Neil Mosafi

Well, a lot of the SQL will be identical surely?

So perhaps you could group queries with the same SQL and then show the various aggregates (count, sum, avg, max, min, standard deviation etc) against the groups? You'd obviously need to provide the ability to "drill-down" into individual queries.

Ayende Rahien


Right now it is in feature freeze (almost).

When we have a good story for all the scenarios that we have to deal with.

Right now, it is just a matter of hammering the bugs, mostly.

Since it is usable right now, it is not something that I want to commit to a date for.

Ayende Rahien

John Chapman,

Imagine debugging, imagine just wanting to go and see what is going on the fly.


My two cents:

If the situation you're describing - a myriad of changes per minute - is always the case, then you have no reason to show anything at real time.

Either show a snapshot on request or at regular, humanly-sane intervals, or aggregate the data and allow zoom-in on demand.

If you also want to support a case where data doesn't change much and the user wants real-time stats (like debugging, if I understand you correctly), then I suggest you use an escalation policy:

Start out in real-time mode, but once updates reach a certain level of intensity, switch to snapshot/aggregate mode and give the user a clear visual feedback that you're holding new data back in order to allow them to read the old data.

What to aggregate and how -- that's a question for people actually using NHibernate. I think you'd be a prime candidate for this :)

Neal Blomfield

Sounds like there are at least 2 discrete scenarios you are aiming at:

  1. run it, do some stuff, paw through the results and notifications and resolve problems (no need to see exactly what is happening right now)

  2. running system view where you want to see what is happening in near real time (but not needing all of the additional information / warnings etc)

Maybe build UI around these type of scenarios? i.e. for the first one you current ui works well - maybe focus on the warnings etc more, for the second one you need more of a scrollable viewport over what is happening that allows you to see what is going on in a linear manner in near real time.

I suck at UI design but I think the key is to focus on usage scenarios / user goals which should indicate the information the user is after. Once you understand that, you can build the UI to transform the data into what they need to see.

Peter Morris

I just did a simple test in a console app. Writing out a line every 250 milliseconds is more than adequate for debugging.

I'd suggest that every time you need to update the GUI you record the time. If the time since the last update < 250MS then start a timer which will expire 250MS after the last update and update from that instead.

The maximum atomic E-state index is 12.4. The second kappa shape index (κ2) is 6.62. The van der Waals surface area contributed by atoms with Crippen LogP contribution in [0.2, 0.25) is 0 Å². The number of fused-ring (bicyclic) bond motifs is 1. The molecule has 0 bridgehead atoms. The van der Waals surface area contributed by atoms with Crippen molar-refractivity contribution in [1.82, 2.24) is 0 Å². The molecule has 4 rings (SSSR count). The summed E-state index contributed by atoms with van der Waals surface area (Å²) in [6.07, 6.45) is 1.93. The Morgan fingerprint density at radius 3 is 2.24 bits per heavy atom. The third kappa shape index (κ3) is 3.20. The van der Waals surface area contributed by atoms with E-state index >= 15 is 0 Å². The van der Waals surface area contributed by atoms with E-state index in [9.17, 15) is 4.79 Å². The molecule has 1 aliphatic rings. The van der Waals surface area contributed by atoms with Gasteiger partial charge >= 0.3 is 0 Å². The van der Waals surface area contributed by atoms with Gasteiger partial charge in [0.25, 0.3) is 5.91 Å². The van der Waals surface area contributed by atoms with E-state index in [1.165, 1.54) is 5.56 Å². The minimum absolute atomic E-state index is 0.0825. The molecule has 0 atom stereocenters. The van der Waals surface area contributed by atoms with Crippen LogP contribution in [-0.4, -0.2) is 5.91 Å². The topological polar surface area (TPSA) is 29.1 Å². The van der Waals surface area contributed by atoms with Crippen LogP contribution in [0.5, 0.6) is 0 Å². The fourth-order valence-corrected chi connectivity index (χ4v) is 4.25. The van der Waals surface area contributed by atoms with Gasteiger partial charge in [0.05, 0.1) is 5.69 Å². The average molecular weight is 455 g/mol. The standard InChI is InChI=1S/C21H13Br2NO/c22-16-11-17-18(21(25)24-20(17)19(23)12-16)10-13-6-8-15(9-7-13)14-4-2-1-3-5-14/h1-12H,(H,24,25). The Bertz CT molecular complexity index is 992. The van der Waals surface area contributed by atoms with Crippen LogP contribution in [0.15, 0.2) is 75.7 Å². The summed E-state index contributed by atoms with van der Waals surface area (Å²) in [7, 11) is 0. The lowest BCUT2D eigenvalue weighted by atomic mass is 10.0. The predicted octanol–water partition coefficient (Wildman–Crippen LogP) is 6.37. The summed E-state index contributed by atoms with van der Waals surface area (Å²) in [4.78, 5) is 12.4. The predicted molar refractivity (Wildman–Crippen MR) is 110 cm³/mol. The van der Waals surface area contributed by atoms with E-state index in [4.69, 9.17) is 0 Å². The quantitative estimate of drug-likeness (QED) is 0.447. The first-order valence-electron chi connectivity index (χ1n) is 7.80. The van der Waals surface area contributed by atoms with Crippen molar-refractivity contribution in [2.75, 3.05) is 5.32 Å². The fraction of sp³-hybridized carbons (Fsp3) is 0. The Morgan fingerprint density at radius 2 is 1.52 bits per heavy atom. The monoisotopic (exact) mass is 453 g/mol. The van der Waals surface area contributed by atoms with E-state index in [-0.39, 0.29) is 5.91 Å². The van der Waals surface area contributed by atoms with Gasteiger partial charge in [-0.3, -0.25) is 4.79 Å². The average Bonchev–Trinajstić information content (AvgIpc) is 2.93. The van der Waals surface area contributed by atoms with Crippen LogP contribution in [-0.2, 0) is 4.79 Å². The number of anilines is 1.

This way you will get small amounts of data through immediately, and large amounts of data through in blocks of acceptable chunks.

Tobin Harris

What about splitting the GUI up so that you have one screen per use case.

The GUI only need refresh the active screen.

Each screen is task-specifc, leaving more room for UX and no unnecessary debris.

A single dashboard can highlight problems across any of the analysis use cases, allowing the user to drill down to problems.

Personally I've never really liked start/stop profiling much, I'd prefer real-time view with the ability to filter and split data on multiple dimensions.

My 2 pennies worth :)

Tobin Harris

@Peter Morris

Like that idea, could you call that "buffering"?


You could batch updates to the UI, and do the batch updates at small time intervals. You could use a timer or something that triggered a look at the batch update storage to see if there was anything in there.

Peter Morris

Tobin, I suppose you could call it that if you like :-)

Ayende Rahien


And you want to be able to see them ,as well.

You want to visually spot the SELECT N+1

Not to mention that even identical SQL (with different params) is important.

Ayende Rahien


Except that this is more complex than that if you have a large number of updates.

I'll have a separate post about that.

Peter Morris

Sure it's more complex, more work is always more complex.

In your example there are 83 statements per second. No human can read that many messages that quickly. Here are the things I would consider doing.

01: Buffer the statements so that updates don't happen more than 4 times per second. Even if there was 1 line per update a human couldn't read that, so more than 4 times per second is pointless.

02: Group similar messages. When the statement is the same except for parameters show a [+] next to it and allow the user to expand.

03: Don't show all of the data at once. The GUI update is going to be much slower if you try to do this. Instead show a page at a time and have page up/down buttons. Showing only a small window at a time will speed up the GUI quick significantly.

Patrick Smacchia

Are u still on WindowsForm and GDI?

then I would advise use DataGridView with virtual option

or if not possible do your own control with GDI trace and virtuality behind the scene.

Of course you can still take account of events that have a visible impact on the UI, most of the time it will be a scrollbar scale minor change because the added info might not be visible.

We are exactly working on that for the next NDepend version and you can expect tree and grid mixed views with virtually millions of items refreshed real time (ok this is actually the case in the CQL query result on very large code base but what we re working on is going much further)

Ayende Rahien

No, I am using WPF.

And I am using this in virtual mode.

The problem isn't the actual painting time, it is the number of updates that are happening, because the view model is the basis of everything in the UI.